So, can't China, in a way, continue to transition if we're going to call it that? Stuffing loads of liquidity as long as they keep one eye on that inflation figure, as long as inflation is relatively static, and they're not pushing the yields down so low that it causes more money to want to get out of the country? Are they going to confound us? And so, it goes back to scenario where China within the global system is a big worry, because it's changing. And we're feeling that. You can see it in Germany. You can see it in Taiwan.
But China itself might manage its way through this. What is it that's in there that's- what worries you is the stuff that you can see in some of the data? Or was it some of the externalities because you've seen a few currency pairs, things like that, and were going there's clearly some problems here?
RUSSELL CLARK: Now, the numbers of lead indicators on China back in the '14-'15 period got very, very weak. And the market was still believing in the China story. Market still believe in the China story, evaporated through late '15, early '16. And then the Chinese changed policy, a number of indicators turned positive again. Now, what's happened this year, probably around when Raoul got very, very bearish was you start to see strange movements in the currency markets, which is always what I like to keep a close eye on.
So, you've had a lot of very strange moves. So, this time, with more interesting, obvious ones, for probably for most reviewers, is the Australian dollar has continued to be weak, even as iron ore prices have gone to five-year highs. So, Australia is now running like the largest current account surplus ever, which historically is a very bullish signal. And yet the Aussie dollar continues to be weak. I think in a way because it's a lead indicator on what the renminbi is doing.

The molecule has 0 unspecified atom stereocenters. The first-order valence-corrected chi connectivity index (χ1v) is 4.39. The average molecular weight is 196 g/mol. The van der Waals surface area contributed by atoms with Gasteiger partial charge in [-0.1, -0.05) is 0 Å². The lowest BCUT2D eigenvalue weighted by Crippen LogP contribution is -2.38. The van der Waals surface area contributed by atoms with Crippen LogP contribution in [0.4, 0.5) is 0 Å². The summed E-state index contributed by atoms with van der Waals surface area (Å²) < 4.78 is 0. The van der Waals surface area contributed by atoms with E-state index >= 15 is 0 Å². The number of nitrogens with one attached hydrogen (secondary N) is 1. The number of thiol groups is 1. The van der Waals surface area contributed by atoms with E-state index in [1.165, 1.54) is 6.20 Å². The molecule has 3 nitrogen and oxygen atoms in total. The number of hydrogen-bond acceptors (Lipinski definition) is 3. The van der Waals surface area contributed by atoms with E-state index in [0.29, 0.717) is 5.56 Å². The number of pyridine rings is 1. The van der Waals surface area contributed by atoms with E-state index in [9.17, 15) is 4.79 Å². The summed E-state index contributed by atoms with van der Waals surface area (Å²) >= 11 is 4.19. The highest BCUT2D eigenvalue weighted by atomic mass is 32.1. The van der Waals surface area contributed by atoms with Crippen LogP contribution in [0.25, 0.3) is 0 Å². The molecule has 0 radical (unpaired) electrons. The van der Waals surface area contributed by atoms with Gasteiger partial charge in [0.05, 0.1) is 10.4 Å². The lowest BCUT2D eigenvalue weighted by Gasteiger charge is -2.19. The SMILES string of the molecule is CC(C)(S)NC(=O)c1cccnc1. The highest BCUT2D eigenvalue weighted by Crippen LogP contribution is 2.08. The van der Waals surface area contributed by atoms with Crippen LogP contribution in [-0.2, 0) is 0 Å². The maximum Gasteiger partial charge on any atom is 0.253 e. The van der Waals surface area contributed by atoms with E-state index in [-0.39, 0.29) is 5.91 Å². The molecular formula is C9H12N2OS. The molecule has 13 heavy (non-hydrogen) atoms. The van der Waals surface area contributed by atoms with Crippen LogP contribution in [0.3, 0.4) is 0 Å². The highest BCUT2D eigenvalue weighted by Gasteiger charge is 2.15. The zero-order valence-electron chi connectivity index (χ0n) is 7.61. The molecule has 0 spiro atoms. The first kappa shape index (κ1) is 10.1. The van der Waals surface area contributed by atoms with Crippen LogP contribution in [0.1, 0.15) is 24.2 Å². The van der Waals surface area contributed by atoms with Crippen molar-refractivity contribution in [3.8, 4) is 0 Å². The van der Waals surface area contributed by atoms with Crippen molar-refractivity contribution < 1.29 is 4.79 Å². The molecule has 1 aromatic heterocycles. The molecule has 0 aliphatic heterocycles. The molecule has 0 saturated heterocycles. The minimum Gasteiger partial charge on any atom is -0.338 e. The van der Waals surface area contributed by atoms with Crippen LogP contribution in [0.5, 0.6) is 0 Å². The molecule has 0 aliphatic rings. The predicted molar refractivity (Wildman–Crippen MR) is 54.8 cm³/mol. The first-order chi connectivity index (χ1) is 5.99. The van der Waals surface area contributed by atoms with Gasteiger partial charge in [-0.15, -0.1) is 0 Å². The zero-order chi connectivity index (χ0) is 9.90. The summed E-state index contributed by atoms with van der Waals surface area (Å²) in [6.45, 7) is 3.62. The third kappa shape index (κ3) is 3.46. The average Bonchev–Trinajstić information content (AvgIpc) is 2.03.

And when you look into the guts of like iron ore and the steel industry, what you're seeing is almost the Aussie dollar's falling steel prices, which are generally falling more than iron ore prices are coming up. Which makes sense to me, because the market's looking through the current strength in iron ore and going, you know what, actually, it's not real. It's a supply issue. But it's not being driven by demand. When something is not driven by demand, it's very hard to be bullish, because supply issues get resolved.
ROGER HIRST: And people, I think, at the beginning of the year, where everyone's looked at that massive injection and reflation to the big story in January, everyone's, oh, China is doing it again. And as you said, the Aussie dollar didn't really react to it not like 2016, mining stocks didn't. And if you look at things like copper, sitting on this quite a technical level, a big neckline looks like it's going to break down. So, the market's believe in copper not iron ore. And so, what was it that was wrong about the reflation? So, if you haven't looked that liquidity and position for reductive 2016, and we didn't get anything close to it?
RUSSELL CLARK: Yeah, look, like I said, if you're in classic emerging markets- so Turkey is a good example. Like if you push through the liquidity, and people don't believe in the economy, liquidity just goes out the other side. So, just talking currency depreciation, and which creates more inflation, but it's deflationary for your trade [inaudible] if that makes sense. Even like Turkey has been putting liquidity into the system, it doesn't actually benefit anyone, just currency weakness.
And in a way, I think that's what- if you look at what the Aussie dollar is doing and so the other currencies are tightly traded with the renminbi which is Korean won and Taiwan dollar, both suddenly have been weakening. Again, the signal that the money is just flowing out, which makes sense, because you have a very different attitude towards trade out of US, much more than to use tariffs, you had some very, very high interesting trade policy out of Japan, with Korea, I'm not sure if has been widely followed. But the Japanese banned the export of some semiconductor materials to Korea as part of like a trade war. They did just after the G20. So, when people went talking about that it could be a quite significant issue. Who knows?
But you've got a lot of very- so, the currencies are saying deflation. And the equities are saying inflation. And the bond market is saying deflation. And so, this the dichotomy you have is that which one of those is true.